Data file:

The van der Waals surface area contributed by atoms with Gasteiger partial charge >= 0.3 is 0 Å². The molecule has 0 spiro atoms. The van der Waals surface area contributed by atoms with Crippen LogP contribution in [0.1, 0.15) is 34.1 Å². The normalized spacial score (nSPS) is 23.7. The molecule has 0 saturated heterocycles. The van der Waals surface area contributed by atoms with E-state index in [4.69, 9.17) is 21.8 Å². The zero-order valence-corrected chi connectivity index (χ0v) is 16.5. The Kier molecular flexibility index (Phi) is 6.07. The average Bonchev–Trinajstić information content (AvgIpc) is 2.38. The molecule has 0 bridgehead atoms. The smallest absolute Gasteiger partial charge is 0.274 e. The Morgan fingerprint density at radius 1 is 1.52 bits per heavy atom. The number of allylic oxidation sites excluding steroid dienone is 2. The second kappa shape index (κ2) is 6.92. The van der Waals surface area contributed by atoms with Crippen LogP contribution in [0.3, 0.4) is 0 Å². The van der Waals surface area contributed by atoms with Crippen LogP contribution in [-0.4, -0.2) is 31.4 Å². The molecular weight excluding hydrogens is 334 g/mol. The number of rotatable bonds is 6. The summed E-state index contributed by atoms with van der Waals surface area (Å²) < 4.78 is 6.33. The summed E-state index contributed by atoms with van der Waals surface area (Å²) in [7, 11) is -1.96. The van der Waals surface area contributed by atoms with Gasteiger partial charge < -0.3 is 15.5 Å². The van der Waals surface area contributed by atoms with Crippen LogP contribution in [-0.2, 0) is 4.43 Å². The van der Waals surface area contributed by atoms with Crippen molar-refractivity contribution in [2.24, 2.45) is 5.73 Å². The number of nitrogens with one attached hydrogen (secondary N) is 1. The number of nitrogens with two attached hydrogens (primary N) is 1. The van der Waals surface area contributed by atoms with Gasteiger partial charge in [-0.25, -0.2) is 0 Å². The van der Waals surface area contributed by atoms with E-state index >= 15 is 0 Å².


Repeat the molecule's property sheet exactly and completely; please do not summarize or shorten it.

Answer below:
The van der Waals surface area contributed by atoms with Gasteiger partial charge >= 0.3 is 0 Å². The molecule has 0 spiro atoms. The van der Waals surface area contributed by atoms with Crippen LogP contribution in [0.1, 0.15) is 34.1 Å². The normalized spacial score (nSPS) is 23.7. The molecule has 0 saturated heterocycles. The van der Waals surface area contributed by atoms with E-state index in [4.69, 9.17) is 21.8 Å². The zero-order valence-corrected chi connectivity index (χ0v) is 16.5. The Kier molecular flexibility index (Phi) is 6.07. The average Bonchev–Trinajstić information content (AvgIpc) is 2.38. The molecule has 0 bridgehead atoms. The smallest absolute Gasteiger partial charge is 0.274 e. The Morgan fingerprint density at radius 1 is 1.52 bits per heavy atom. The number of allylic oxidation sites excluding steroid dienone is 2. The second kappa shape index (κ2) is 6.92. The van der Waals surface area contributed by atoms with Crippen LogP contribution in [0.3, 0.4) is 0 Å². The van der Waals surface area contributed by atoms with Crippen LogP contribution in [-0.4, -0.2) is 31.4 Å². The molecular weight excluding hydrogens is 334 g/mol. The number of rotatable bonds is 6. The summed E-state index contributed by atoms with van der Waals surface area (Å²) < 4.78 is 6.33. The summed E-state index contributed by atoms with van der Waals surface area (Å²) in [7, 11) is -1.96. The van der Waals surface area contributed by atoms with Gasteiger partial charge < -0.3 is 15.5 Å². The van der Waals surface area contributed by atoms with Crippen LogP contribution in [-0.2, 0) is 4.43 Å². The van der Waals surface area contributed by atoms with Crippen molar-refractivity contribution in [2.24, 2.45) is 5.73 Å². The number of nitrogens with one attached hydrogen (secondary N) is 1. The number of nitrogens with two attached hydrogens (primary N) is 1. The van der Waals surface area contributed by atoms with Gasteiger partial charge in [-0.25, -0.2) is 0 Å². The van der Waals surface area contributed by atoms with E-state index >= 15 is 0 Å².